8.While welcoming the establishment of the National Human Rights Commission, which has been granted category A status in accordance with the principles relating to the status of national institutions for the promotion and protection of human rights (the Paris Principles), and the opening of regional branches of the Commission in Diffa, Agadez and Tillabéri in order to address, in particular, the challenges posed by internal and cross-border displacements, the Committee underlines its concern about the fact that the Commission is far from achieving gender parity. In addition, noting that the Commission’s overall annual budget for 2019 is approximately 300 million CFA francs (or €457,000), the Committee expresses its concern about the insufficient financial resources allocated to it (art. 2).

9. The State party should: (a) take measures to increase the representation of women in the National Human Rights Commission; and (b) provide the Commission with sufficient resources so that it may discharge its mandate in full, in accordance with the Paris Principles.

Fight against corruption

10.While welcoming the legislative and institutional measures taken by the State party to combat corruption, including the establishment of the Supreme Authority for the Fight against Corruption and Related Offences and the setting up of a toll-free helpline to facilitate the reporting of cases of corruption, the Committee is concerned about the reported persistence of corruption in public administrative services, including in the police and judicial sectors. It is also concerned about reports of a lack of transparency in natural resource management, including large exemptions granted to international mining companies to the detriment of the State budget (arts. 1, 2, 14, 25 and 26).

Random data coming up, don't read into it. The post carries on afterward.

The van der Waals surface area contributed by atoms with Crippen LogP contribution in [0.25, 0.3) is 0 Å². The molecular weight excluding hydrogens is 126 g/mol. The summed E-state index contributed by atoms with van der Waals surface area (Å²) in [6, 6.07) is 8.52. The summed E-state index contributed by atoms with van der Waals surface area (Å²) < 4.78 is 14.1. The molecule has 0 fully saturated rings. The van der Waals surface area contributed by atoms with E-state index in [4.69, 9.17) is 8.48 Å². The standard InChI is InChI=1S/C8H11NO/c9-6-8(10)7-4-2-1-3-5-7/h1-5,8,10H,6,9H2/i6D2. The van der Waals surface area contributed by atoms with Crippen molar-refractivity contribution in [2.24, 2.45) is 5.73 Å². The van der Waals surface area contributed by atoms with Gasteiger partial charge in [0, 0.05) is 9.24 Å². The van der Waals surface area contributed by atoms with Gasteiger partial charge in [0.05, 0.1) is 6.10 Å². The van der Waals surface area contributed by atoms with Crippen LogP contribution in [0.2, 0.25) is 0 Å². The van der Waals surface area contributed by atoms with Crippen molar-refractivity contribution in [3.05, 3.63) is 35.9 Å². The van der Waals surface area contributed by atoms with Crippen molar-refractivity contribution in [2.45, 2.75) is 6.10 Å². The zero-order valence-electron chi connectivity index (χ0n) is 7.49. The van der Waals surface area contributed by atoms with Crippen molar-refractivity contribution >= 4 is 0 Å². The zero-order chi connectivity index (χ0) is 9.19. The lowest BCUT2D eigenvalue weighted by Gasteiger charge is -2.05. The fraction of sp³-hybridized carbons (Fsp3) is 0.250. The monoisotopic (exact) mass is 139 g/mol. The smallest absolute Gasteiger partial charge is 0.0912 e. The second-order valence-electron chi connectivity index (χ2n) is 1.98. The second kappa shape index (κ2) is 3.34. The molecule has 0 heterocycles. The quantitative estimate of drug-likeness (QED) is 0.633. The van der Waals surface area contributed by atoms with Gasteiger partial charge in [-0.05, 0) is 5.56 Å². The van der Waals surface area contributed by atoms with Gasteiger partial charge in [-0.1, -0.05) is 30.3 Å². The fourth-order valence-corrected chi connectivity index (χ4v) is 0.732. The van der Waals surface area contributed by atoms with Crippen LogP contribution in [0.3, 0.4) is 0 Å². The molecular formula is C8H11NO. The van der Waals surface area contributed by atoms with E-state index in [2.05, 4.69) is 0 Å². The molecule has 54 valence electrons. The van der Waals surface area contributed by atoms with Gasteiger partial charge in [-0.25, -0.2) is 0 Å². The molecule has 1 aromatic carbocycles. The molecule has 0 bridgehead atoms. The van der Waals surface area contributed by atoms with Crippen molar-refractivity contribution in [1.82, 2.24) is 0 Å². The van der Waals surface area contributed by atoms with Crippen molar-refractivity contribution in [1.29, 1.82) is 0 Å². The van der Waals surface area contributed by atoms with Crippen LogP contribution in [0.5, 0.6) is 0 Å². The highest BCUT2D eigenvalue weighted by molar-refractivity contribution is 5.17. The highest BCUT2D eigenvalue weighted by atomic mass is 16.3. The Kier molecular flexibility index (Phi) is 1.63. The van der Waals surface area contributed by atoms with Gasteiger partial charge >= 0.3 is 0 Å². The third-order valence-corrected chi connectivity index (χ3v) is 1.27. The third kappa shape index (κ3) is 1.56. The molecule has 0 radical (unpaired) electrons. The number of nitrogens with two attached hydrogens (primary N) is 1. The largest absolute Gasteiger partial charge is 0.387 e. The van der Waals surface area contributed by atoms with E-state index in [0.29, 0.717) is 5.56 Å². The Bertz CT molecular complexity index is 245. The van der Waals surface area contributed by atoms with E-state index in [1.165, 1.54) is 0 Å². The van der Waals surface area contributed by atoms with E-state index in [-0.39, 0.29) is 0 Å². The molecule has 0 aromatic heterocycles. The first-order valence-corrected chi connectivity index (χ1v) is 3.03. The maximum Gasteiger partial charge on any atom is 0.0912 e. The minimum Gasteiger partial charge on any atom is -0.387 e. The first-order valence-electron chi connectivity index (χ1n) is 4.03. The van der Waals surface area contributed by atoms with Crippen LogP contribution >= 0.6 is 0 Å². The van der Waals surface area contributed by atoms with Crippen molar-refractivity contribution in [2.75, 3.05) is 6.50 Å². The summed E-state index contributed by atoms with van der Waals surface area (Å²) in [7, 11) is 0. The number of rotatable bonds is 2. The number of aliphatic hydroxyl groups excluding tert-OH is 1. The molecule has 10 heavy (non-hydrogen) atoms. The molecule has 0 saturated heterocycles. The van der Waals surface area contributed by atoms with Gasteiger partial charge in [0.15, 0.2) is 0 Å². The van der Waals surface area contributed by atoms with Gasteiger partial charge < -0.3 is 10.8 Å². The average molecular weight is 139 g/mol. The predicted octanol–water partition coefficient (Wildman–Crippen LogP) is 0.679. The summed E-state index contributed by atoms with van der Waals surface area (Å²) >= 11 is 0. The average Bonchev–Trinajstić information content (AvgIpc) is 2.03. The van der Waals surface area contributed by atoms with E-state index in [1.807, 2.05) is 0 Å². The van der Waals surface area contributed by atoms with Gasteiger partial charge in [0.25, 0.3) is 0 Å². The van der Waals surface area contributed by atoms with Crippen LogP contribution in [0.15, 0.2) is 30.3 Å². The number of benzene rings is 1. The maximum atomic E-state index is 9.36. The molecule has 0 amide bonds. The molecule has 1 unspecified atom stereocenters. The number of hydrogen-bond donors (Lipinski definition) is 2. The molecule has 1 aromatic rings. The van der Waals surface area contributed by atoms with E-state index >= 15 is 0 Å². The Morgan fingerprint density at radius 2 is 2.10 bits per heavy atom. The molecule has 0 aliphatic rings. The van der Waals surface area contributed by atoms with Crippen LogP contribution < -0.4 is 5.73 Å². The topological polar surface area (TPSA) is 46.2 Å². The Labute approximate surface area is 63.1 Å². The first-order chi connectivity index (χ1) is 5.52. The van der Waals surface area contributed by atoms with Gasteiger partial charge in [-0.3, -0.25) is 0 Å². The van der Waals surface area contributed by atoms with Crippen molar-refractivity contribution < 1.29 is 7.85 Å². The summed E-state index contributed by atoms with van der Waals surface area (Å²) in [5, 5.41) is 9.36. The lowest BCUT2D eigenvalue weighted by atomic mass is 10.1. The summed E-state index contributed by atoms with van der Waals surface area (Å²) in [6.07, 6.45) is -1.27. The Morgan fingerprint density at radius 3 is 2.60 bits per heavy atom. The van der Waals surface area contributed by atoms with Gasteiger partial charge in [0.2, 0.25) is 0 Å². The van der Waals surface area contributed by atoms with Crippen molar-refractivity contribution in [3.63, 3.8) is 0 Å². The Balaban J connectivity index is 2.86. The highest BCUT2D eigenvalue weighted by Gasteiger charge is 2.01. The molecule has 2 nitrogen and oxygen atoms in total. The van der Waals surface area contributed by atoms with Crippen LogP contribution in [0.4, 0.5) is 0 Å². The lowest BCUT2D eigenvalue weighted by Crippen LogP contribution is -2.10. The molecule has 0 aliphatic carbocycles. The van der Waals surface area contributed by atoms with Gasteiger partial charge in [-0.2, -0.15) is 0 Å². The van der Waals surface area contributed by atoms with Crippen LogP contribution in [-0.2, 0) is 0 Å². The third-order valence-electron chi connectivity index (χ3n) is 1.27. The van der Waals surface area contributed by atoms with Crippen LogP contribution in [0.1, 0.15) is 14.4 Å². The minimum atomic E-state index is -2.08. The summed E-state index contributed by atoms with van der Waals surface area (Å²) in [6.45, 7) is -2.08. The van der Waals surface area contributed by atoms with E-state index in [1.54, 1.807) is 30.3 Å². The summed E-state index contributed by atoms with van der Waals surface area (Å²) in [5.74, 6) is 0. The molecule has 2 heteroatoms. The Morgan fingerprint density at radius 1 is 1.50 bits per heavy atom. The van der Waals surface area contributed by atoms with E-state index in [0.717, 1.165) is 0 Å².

11. The State party should: (a) step up its efforts to combat corruption and to ensure that it does not go unpunished; (b) ensure that all cases of corruption are independently and impartially investigated and, where applicable, that appropriate judicial penalties are imposed on perpetrators; and (c) take the necessary steps to ensure transparent management of contracts with international mining companies and of the revenues derived from such contracts.

Fight against impunity and past human rights violations